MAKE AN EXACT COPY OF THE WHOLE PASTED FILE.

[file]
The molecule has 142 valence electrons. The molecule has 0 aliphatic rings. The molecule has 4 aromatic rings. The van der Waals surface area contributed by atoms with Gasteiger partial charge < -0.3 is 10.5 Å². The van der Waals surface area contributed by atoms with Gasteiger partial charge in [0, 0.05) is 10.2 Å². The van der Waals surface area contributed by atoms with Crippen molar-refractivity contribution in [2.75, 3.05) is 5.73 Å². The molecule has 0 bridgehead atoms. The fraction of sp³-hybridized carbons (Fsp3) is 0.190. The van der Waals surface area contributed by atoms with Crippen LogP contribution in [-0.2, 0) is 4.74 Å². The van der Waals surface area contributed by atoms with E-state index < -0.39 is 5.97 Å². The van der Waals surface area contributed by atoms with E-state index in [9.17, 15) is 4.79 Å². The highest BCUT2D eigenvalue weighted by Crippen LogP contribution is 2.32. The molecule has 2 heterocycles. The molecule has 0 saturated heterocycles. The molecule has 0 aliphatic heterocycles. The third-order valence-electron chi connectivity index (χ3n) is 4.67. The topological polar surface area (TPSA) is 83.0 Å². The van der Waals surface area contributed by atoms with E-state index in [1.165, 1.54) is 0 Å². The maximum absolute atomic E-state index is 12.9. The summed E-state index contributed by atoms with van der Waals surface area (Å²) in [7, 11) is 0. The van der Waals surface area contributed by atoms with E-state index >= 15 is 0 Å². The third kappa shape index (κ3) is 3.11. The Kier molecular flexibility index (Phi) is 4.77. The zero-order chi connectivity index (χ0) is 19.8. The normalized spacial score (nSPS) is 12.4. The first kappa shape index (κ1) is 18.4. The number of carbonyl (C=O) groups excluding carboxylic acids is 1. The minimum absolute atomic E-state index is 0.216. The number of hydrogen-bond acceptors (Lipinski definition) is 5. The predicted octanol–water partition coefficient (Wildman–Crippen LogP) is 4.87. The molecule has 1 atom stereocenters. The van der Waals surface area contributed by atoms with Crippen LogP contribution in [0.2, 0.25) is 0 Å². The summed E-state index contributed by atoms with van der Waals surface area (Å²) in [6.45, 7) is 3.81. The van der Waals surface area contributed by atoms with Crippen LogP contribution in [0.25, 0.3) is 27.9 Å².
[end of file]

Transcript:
The molecule has 142 valence electrons. The molecule has 0 aliphatic rings. The molecule has 4 aromatic rings. The van der Waals surface area contributed by atoms with Gasteiger partial charge < -0.3 is 10.5 Å². The van der Waals surface area contributed by atoms with Gasteiger partial charge in [0, 0.05) is 10.2 Å². The van der Waals surface area contributed by atoms with Crippen molar-refractivity contribution in [2.75, 3.05) is 5.73 Å². The molecule has 0 bridgehead atoms. The fraction of sp³-hybridized carbons (Fsp3) is 0.190. The van der Waals surface area contributed by atoms with Crippen LogP contribution in [-0.2, 0) is 4.74 Å². The van der Waals surface area contributed by atoms with E-state index < -0.39 is 5.97 Å². The van der Waals surface area contributed by atoms with E-state index in [9.17, 15) is 4.79 Å². The highest BCUT2D eigenvalue weighted by Crippen LogP contribution is 2.32. The molecule has 2 heterocycles. The molecule has 0 saturated heterocycles. The molecule has 0 aliphatic heterocycles. The third-order valence-electron chi connectivity index (χ3n) is 4.67. The topological polar surface area (TPSA) is 83.0 Å². The van der Waals surface area contributed by atoms with E-state index in [1.165, 1.54) is 0 Å². The maximum absolute atomic E-state index is 12.9. The summed E-state index contributed by atoms with van der Waals surface area (Å²) in [7, 11) is 0. The van der Waals surface area contributed by atoms with E-state index >= 15 is 0 Å². The third kappa shape index (κ3) is 3.11. The Kier molecular flexibility index (Phi) is 4.77. The zero-order chi connectivity index (χ0) is 19.8. The normalized spacial score (nSPS) is 12.4. The first kappa shape index (κ1) is 18.4. The number of carbonyl (C=O) groups excluding carboxylic acids is 1. The minimum absolute atomic E-state index is 0.216. The number of hydrogen-bond acceptors (Lipinski definition) is 5. The predicted octanol–water partition coefficient (Wildman–Crippen LogP) is 4.87. The molecule has 1 atom stereocenters. The van der Waals surface area contributed by atoms with Crippen LogP contribution in [0.2, 0.25) is 0 Å². The summed E-state index contributed by atoms with van der Waals surface area (Å²) in [6.45, 7) is 3.81. The van der Waals surface area contributed by atoms with Crippen LogP contribution in [0.25, 0.3) is 27.9 Å².